Maddison's 1870-1979 data are analyzed, showing the historically unprecedented growth
in productivity, gross domestic product per capita and exports and the remarkable
convergence of productivities of industrialized market economies, with convergence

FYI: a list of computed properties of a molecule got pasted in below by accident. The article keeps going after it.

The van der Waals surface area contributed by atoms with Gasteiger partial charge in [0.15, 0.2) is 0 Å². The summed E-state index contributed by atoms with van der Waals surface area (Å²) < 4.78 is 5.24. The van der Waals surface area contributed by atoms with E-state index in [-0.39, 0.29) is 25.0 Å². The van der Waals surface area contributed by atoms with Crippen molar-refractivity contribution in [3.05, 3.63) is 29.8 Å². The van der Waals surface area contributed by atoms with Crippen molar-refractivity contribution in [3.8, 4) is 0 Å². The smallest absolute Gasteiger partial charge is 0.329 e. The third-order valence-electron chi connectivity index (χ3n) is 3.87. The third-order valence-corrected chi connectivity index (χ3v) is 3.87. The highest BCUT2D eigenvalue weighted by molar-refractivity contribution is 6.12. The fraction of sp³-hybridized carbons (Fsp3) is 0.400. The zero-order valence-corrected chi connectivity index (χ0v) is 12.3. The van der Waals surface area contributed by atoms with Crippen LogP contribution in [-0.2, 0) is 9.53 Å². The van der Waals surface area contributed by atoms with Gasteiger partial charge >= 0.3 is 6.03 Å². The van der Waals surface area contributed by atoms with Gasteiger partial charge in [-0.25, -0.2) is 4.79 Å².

apparently shared by planned economies but not less developed countries. Productivity
lag's relation to "deindustrialization," unemployment, and balance of payments is
examined. The data are shown to suggest a tempered view of the slowdown in U.S. productivity
growth and its lag behind other countries.